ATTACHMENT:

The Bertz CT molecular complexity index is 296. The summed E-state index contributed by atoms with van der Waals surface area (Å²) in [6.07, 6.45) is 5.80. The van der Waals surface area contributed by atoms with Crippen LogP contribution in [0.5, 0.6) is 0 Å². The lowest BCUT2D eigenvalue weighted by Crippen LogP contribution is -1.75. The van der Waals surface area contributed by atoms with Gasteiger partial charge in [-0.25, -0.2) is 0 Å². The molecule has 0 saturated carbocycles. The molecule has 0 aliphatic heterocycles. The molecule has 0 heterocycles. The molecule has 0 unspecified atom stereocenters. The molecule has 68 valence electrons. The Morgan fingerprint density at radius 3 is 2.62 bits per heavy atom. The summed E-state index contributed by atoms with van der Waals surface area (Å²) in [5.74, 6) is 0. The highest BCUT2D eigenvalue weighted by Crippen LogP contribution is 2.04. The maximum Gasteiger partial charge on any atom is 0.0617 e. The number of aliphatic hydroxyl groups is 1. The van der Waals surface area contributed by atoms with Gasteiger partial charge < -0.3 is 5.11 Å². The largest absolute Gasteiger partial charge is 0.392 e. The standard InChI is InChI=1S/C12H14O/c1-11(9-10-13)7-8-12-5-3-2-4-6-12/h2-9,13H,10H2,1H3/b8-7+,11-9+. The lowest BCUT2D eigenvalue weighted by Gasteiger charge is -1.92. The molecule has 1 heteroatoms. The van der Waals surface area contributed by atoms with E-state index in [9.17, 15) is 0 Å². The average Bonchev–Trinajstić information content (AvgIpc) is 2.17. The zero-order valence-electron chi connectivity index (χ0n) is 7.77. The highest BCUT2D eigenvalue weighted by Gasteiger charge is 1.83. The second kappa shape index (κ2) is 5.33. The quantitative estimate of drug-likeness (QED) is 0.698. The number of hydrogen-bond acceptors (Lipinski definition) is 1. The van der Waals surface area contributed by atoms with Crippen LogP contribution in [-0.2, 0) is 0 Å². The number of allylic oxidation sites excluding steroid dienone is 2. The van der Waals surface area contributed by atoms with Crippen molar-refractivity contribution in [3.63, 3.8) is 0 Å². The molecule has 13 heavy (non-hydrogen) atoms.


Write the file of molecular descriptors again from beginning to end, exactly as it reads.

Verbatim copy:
The Bertz CT molecular complexity index is 296. The summed E-state index contributed by atoms with van der Waals surface area (Å²) in [6.07, 6.45) is 5.80. The van der Waals surface area contributed by atoms with Crippen LogP contribution in [0.5, 0.6) is 0 Å². The lowest BCUT2D eigenvalue weighted by Crippen LogP contribution is -1.75. The van der Waals surface area contributed by atoms with Gasteiger partial charge in [-0.25, -0.2) is 0 Å². The molecule has 0 saturated carbocycles. The molecule has 0 aliphatic heterocycles. The molecule has 0 heterocycles. The molecule has 0 unspecified atom stereocenters. The molecule has 68 valence electrons. The Morgan fingerprint density at radius 3 is 2.62 bits per heavy atom. The summed E-state index contributed by atoms with van der Waals surface area (Å²) in [5.74, 6) is 0. The highest BCUT2D eigenvalue weighted by Crippen LogP contribution is 2.04. The maximum Gasteiger partial charge on any atom is 0.0617 e. The number of aliphatic hydroxyl groups is 1. The van der Waals surface area contributed by atoms with Gasteiger partial charge < -0.3 is 5.11 Å². The largest absolute Gasteiger partial charge is 0.392 e. The standard InChI is InChI=1S/C12H14O/c1-11(9-10-13)7-8-12-5-3-2-4-6-12/h2-9,13H,10H2,1H3/b8-7+,11-9+. The lowest BCUT2D eigenvalue weighted by Gasteiger charge is -1.92. The molecule has 1 heteroatoms. The van der Waals surface area contributed by atoms with E-state index in [9.17, 15) is 0 Å². The average Bonchev–Trinajstić information content (AvgIpc) is 2.17. The zero-order valence-electron chi connectivity index (χ0n) is 7.77. The highest BCUT2D eigenvalue weighted by Gasteiger charge is 1.83. The second kappa shape index (κ2) is 5.33. The quantitative estimate of drug-likeness (QED) is 0.698. The number of hydrogen-bond acceptors (Lipinski definition) is 1. The van der Waals surface area contributed by atoms with Crippen LogP contribution in [-0.2, 0) is 0 Å². The number of allylic oxidation sites excluding steroid dienone is 2. The van der Waals surface area contributed by atoms with Crippen molar-refractivity contribution in [3.63, 3.8) is 0 Å². The molecule has 13 heavy (non-hydrogen) atoms.